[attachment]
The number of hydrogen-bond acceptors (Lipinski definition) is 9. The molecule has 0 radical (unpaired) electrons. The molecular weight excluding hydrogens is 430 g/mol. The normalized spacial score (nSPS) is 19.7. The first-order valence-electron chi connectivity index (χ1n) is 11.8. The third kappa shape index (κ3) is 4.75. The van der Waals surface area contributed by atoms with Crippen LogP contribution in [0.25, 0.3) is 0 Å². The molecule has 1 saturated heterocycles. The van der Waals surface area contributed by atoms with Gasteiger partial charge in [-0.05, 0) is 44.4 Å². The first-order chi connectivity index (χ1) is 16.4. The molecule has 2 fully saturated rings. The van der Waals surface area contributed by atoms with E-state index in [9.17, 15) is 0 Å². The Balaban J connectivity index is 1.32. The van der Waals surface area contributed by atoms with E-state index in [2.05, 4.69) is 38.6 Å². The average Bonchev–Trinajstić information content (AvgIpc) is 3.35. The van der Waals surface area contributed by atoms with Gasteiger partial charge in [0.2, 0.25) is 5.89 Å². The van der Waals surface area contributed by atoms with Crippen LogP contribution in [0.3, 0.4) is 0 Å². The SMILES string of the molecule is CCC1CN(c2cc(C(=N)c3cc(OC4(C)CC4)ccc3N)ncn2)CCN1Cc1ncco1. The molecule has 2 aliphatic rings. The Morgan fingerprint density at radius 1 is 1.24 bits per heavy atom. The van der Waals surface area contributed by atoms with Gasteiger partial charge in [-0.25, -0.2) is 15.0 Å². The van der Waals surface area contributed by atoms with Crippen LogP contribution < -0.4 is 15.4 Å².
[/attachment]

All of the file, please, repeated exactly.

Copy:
The number of hydrogen-bond acceptors (Lipinski definition) is 9. The molecule has 0 radical (unpaired) electrons. The molecular weight excluding hydrogens is 430 g/mol. The normalized spacial score (nSPS) is 19.7. The first-order valence-electron chi connectivity index (χ1n) is 11.8. The third kappa shape index (κ3) is 4.75. The van der Waals surface area contributed by atoms with Crippen LogP contribution in [0.25, 0.3) is 0 Å². The molecule has 1 saturated heterocycles. The van der Waals surface area contributed by atoms with Gasteiger partial charge in [-0.05, 0) is 44.4 Å². The first-order chi connectivity index (χ1) is 16.4. The molecule has 2 fully saturated rings. The van der Waals surface area contributed by atoms with E-state index in [9.17, 15) is 0 Å². The Balaban J connectivity index is 1.32. The van der Waals surface area contributed by atoms with E-state index in [2.05, 4.69) is 38.6 Å². The average Bonchev–Trinajstić information content (AvgIpc) is 3.35. The van der Waals surface area contributed by atoms with Gasteiger partial charge in [0.2, 0.25) is 5.89 Å². The van der Waals surface area contributed by atoms with Crippen LogP contribution in [0.3, 0.4) is 0 Å². The SMILES string of the molecule is CCC1CN(c2cc(C(=N)c3cc(OC4(C)CC4)ccc3N)ncn2)CCN1Cc1ncco1. The molecule has 2 aliphatic rings. The Morgan fingerprint density at radius 1 is 1.24 bits per heavy atom. The van der Waals surface area contributed by atoms with Gasteiger partial charge in [-0.25, -0.2) is 15.0 Å². The van der Waals surface area contributed by atoms with Crippen LogP contribution < -0.4 is 15.4 Å².